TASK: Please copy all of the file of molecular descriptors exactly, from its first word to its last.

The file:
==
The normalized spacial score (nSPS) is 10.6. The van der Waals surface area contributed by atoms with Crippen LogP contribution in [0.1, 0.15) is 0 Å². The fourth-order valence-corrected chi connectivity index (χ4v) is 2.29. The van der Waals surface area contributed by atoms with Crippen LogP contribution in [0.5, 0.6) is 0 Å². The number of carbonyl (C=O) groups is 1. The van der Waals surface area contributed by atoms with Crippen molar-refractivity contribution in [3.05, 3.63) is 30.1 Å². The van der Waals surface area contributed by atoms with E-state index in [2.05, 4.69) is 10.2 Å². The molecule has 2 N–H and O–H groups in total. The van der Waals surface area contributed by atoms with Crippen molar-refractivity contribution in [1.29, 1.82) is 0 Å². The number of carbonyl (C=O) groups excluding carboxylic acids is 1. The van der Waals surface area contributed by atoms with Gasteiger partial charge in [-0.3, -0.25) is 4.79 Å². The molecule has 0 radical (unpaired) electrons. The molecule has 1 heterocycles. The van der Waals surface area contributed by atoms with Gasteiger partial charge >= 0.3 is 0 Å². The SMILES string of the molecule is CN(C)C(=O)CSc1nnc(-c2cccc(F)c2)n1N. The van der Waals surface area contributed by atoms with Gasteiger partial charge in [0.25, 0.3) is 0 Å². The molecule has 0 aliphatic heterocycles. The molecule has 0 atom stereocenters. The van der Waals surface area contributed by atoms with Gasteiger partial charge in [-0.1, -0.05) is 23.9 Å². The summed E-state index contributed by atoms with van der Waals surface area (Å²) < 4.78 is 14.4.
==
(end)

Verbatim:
The normalized spacial score (nSPS) is 10.6. The van der Waals surface area contributed by atoms with Crippen LogP contribution in [0.1, 0.15) is 0 Å². The fourth-order valence-corrected chi connectivity index (χ4v) is 2.29. The van der Waals surface area contributed by atoms with Crippen LogP contribution in [0.5, 0.6) is 0 Å². The number of carbonyl (C=O) groups is 1. The van der Waals surface area contributed by atoms with Crippen molar-refractivity contribution in [3.05, 3.63) is 30.1 Å². The van der Waals surface area contributed by atoms with E-state index in [2.05, 4.69) is 10.2 Å². The molecule has 2 N–H and O–H groups in total. The van der Waals surface area contributed by atoms with Crippen molar-refractivity contribution in [1.29, 1.82) is 0 Å². The number of carbonyl (C=O) groups excluding carboxylic acids is 1. The van der Waals surface area contributed by atoms with Gasteiger partial charge in [-0.3, -0.25) is 4.79 Å². The molecule has 0 radical (unpaired) electrons. The molecule has 1 heterocycles. The van der Waals surface area contributed by atoms with Gasteiger partial charge >= 0.3 is 0 Å². The SMILES string of the molecule is CN(C)C(=O)CSc1nnc(-c2cccc(F)c2)n1N. The van der Waals surface area contributed by atoms with Gasteiger partial charge in [0.25, 0.3) is 0 Å². The molecule has 0 aliphatic heterocycles. The molecule has 0 atom stereocenters. The van der Waals surface area contributed by atoms with Gasteiger partial charge in [-0.1, -0.05) is 23.9 Å². The summed E-state index contributed by atoms with van der Waals surface area (Å²) < 4.78 is 14.4.